Know Your Liability if Hosting a Holiday Party

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It is your turn to host the annual Holiday Party. We have all been there. You have to decide what food and beverages to serve, what decorations go where, and who to invite. You contemplate how many people you want over. You’re a little nervous that the party could get out of hand. You have friends that you haven’t seen for a year and an uncle who is coming from three states away who wants nothing more than to have a few cold ones.

Until I started practicing law I never really thought of my liability exposure for throwing a party. Can I be in trouble for serving alcohol? Do I have to provide rides home? What happens if someone gets into an accident after they’ve been drinking—can I be liable?

How To Protect Your Guests

Have a jar at the front of your house for anyone who might overindulge. When people are leaving suggest using Uber or getting a taxi. Many alcohol-related injuries occur when someone who is intoxicated gets behind the wheel. The number of car accidents that occur on a daily basis increases dramatically over the Holiday season—check out the stats! You’d rather be worrying about what type of food to make rather than the legal ramifications of hosting a party. Knowing the laws regarding social hosting is important if you are going to have a party where alcohol is served. Read on to learn the laws in both Kansas and Missouri.


Although Missouri law allows an injured person to bring a civil claim against a bar or establishment for over-serving a customer, there is no civil liability for social hosts. In non-legal terms that means you will generally not be in legal trouble if someone who gets into an accident after attending your party.

What about a Bar?

If a bar or establishment is found to have served a person who is “visibly intoxicated” and then that person leaves the premises and injures another person, the bar or establishment can be held liable for damages related to the injuries. “Visibly intoxicated” means the person is inebriated to the extent that he or she shows significant uncoordinated physical action or significant physical dysfunction. The person who is injured must show by clear and convincing evidence that the bar continued to serve a customer alcohol even after noticing that he or she was visibly intoxicated. This is a much higher standard of proof than the “preponderance of the evidence” standard, which is required in most civil cases. Again, in non-lawyer words this basically means that if a bar serves a visibly drunk person alcohol they can be held liable for injuries that occur after the person leaves.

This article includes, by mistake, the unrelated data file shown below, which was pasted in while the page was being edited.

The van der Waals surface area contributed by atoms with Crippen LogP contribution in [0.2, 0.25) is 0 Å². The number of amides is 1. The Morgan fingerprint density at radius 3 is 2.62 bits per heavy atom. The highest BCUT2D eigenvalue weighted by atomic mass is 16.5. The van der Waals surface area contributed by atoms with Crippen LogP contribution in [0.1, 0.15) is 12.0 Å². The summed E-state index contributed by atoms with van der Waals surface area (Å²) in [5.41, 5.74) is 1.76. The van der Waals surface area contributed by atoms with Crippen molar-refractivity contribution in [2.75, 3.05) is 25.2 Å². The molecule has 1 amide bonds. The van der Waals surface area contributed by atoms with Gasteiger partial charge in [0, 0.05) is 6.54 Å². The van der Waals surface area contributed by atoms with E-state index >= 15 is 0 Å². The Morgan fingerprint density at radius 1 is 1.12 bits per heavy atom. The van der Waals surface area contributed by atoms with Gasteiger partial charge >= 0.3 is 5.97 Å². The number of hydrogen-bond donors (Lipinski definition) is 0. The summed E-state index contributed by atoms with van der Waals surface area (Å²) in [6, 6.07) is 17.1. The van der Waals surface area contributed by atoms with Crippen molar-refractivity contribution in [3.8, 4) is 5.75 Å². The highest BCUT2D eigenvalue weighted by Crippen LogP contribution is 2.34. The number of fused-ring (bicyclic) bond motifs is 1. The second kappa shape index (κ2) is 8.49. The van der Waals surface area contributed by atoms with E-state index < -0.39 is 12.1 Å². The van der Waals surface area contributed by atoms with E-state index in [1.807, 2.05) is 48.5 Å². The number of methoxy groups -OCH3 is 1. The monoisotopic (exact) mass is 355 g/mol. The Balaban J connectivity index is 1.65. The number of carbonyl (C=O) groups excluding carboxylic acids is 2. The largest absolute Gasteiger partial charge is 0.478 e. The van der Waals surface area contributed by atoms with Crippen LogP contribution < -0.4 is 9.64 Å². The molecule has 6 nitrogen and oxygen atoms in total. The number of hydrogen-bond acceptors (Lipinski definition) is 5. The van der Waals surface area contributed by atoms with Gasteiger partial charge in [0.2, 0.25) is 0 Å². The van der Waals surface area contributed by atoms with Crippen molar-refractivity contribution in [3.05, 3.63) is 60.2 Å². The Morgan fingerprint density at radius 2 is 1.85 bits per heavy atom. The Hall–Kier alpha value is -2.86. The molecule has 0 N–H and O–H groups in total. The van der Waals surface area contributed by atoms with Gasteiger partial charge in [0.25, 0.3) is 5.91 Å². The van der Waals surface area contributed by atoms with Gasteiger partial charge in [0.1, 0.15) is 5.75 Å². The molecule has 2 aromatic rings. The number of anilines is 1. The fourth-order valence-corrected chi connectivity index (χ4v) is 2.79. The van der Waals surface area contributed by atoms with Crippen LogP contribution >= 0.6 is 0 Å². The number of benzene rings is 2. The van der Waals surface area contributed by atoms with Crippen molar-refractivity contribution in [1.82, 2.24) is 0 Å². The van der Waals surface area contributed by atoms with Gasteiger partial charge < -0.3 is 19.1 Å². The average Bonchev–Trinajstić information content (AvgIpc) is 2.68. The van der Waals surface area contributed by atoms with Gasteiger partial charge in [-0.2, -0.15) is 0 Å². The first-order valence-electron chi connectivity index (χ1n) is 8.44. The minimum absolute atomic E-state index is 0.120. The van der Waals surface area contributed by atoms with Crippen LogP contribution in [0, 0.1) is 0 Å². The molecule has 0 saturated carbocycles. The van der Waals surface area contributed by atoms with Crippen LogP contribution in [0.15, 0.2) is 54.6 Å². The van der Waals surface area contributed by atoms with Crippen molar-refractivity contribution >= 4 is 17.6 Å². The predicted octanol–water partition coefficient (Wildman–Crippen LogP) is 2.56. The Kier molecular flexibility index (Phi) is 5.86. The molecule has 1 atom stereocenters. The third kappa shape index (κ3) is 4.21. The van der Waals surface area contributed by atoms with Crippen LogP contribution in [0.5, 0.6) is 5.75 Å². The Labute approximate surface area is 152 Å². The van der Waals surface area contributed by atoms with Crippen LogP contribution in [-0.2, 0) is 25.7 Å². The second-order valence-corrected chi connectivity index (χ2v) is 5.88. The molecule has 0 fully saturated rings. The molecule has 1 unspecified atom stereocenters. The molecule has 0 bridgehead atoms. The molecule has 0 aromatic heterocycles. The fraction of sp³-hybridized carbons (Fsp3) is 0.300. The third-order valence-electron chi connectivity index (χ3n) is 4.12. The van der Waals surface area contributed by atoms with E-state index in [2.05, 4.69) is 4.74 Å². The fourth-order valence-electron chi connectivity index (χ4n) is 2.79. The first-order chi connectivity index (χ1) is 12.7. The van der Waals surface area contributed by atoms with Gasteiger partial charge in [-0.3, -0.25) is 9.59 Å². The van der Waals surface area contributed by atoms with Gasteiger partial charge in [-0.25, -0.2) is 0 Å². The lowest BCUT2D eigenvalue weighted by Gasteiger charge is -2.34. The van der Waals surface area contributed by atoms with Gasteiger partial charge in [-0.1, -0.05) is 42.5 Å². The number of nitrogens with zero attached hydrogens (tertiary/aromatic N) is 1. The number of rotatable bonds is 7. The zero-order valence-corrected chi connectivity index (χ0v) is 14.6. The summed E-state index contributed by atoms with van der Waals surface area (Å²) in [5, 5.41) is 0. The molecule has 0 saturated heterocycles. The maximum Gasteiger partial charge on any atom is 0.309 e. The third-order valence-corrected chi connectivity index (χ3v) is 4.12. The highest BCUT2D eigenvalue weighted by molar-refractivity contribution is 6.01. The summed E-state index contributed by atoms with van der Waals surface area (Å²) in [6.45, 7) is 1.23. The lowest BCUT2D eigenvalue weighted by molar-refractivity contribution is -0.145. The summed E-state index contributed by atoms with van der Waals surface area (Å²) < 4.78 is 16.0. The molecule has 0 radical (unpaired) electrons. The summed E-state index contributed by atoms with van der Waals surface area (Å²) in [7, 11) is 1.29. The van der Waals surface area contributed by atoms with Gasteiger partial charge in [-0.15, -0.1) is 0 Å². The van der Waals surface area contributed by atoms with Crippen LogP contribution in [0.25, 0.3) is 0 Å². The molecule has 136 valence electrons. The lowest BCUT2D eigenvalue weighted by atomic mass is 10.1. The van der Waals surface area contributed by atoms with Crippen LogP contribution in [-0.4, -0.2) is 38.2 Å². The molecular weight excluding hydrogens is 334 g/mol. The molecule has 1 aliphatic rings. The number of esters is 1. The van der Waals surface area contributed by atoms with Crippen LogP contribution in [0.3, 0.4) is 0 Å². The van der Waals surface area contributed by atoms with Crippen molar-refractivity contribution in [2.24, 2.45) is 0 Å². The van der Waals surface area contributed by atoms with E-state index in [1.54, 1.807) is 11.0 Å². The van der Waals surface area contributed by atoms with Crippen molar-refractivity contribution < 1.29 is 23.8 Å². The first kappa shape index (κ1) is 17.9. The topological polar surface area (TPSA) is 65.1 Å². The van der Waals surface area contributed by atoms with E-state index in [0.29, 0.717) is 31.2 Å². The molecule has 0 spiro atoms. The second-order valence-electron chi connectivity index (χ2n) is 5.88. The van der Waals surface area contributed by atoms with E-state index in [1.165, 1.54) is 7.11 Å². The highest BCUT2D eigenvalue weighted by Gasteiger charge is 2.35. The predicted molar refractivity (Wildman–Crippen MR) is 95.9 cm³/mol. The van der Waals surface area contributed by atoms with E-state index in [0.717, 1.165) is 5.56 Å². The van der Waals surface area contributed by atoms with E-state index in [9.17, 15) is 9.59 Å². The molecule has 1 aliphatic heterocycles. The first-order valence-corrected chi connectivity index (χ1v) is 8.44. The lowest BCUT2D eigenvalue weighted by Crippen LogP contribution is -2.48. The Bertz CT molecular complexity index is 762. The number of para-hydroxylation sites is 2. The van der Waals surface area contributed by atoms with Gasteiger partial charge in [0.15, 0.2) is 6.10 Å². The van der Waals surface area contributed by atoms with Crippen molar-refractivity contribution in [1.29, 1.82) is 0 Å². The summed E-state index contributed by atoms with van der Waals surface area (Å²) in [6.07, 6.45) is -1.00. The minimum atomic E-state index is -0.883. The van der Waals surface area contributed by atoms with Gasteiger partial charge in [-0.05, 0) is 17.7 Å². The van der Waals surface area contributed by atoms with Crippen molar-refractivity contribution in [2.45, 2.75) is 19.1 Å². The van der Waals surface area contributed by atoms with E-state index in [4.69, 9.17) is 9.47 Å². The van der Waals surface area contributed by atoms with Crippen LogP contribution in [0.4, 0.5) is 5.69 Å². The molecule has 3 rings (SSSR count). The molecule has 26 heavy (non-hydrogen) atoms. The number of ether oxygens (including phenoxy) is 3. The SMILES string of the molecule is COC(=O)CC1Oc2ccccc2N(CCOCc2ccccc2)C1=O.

If you are injured by someone who was over-served by a bar or establishment, you may be entitled to damages, including, but not limited to, medical bills, lost wages, property damage, pain and suffering. 

So, Am I in the Clear if I Serve People Alcohol in my House—Not So Fast

Social hosts cannot be held liable under Missouri civil law if they serve alcohol to someone who then goes and injures a person after leaving the premises. Thus, the person who was injured cannot sue the social host for money damages. This is true even if the social host serves alcohol to a minor. However, under Missouri law, a social host can be found criminally liable if they he or she serves alcohol to someone under the age of 21. Criminal penalties resulting from serving alcohol to a minor can include a fine and up to one year in jail.


In Kansas, it is a misdemeanor to knowingly sell, give away, dispose of, exchange, deliver, permit the sale, gift, or procure any alcoholic beverage to a person who is incapacitated, or is physically or mentally incapacitated by the consumption of liquor. Violating the applicable statute can result in a fine of, at minimum, $100 or up to 30 days in jail. It is also against the law in Kansas, like other states, to furnish alcoholic beverages to a minor. Those that do furnish alcoholic beverages can be found criminally liable, however the criminal statutes do not impose civil liability on those that furnish the alcohol.

Kansas does not have a dram shop act, which would allow for an injured person to sue a bar or establishment if they over-served a patron. Instead, Kansas follows the common law. Common law states that no redress, or money damages, exist against persons selling or furnishing intoxicating liquor for resulting injuries or damage due to the acts of intoxicated persons. Likewise, no civil social host liability exists.

 So What?

We hope you take precautions when you host a party in your house. The Holidays are some of the best times of the year and we want you to stay safe. Our phone rings more during the Holidays than any other time of the year for all of the wrong reasons. While thinking about how to decorate your house, also think about how your guests will get home safely. If you get in a pinch, a Kansas City car accident attorney can help you.  


What are some of your safety measures you use when you have people over for the Holidays?

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